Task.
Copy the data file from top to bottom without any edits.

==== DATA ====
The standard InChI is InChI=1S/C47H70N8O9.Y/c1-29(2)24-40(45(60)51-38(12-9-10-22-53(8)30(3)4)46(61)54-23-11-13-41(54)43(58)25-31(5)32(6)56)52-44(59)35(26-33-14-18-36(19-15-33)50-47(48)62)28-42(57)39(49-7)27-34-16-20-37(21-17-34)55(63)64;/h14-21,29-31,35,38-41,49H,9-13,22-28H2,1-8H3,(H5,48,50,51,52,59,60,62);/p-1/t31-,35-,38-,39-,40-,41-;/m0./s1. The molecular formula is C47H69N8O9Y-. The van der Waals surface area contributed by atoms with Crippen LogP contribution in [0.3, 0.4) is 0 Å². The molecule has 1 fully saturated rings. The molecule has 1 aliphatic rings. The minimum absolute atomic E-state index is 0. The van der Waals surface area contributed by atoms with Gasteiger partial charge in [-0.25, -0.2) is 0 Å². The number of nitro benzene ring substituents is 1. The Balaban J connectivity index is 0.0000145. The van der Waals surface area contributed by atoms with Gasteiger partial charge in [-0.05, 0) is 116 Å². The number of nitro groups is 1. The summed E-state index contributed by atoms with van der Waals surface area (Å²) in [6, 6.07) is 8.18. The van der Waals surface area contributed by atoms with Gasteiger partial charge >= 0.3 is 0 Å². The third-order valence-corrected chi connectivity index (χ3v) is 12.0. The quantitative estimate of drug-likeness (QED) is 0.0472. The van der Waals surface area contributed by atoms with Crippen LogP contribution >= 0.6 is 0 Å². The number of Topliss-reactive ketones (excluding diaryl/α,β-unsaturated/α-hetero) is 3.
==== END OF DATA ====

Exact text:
The standard InChI is InChI=1S/C47H70N8O9.Y/c1-29(2)24-40(45(60)51-38(12-9-10-22-53(8)30(3)4)46(61)54-23-11-13-41(54)43(58)25-31(5)32(6)56)52-44(59)35(26-33-14-18-36(19-15-33)50-47(48)62)28-42(57)39(49-7)27-34-16-20-37(21-17-34)55(63)64;/h14-21,29-31,35,38-41,49H,9-13,22-28H2,1-8H3,(H5,48,50,51,52,59,60,62);/p-1/t31-,35-,38-,39-,40-,41-;/m0./s1. The molecular formula is C47H69N8O9Y-. The van der Waals surface area contributed by atoms with Crippen LogP contribution in [0.3, 0.4) is 0 Å². The molecule has 1 fully saturated rings. The molecule has 1 aliphatic rings. The minimum absolute atomic E-state index is 0. The van der Waals surface area contributed by atoms with Gasteiger partial charge in [-0.25, -0.2) is 0 Å². The number of nitro benzene ring substituents is 1. The Balaban J connectivity index is 0.0000145. The van der Waals surface area contributed by atoms with Gasteiger partial charge in [-0.05, 0) is 116 Å². The number of nitro groups is 1. The summed E-state index contributed by atoms with van der Waals surface area (Å²) in [6, 6.07) is 8.18. The van der Waals surface area contributed by atoms with Gasteiger partial charge >= 0.3 is 0 Å². The third-order valence-corrected chi connectivity index (χ3v) is 12.0. The quantitative estimate of drug-likeness (QED) is 0.0472. The van der Waals surface area contributed by atoms with Crippen LogP contribution >= 0.6 is 0 Å². The number of Topliss-reactive ketones (excluding diaryl/α,β-unsaturated/α-hetero) is 3.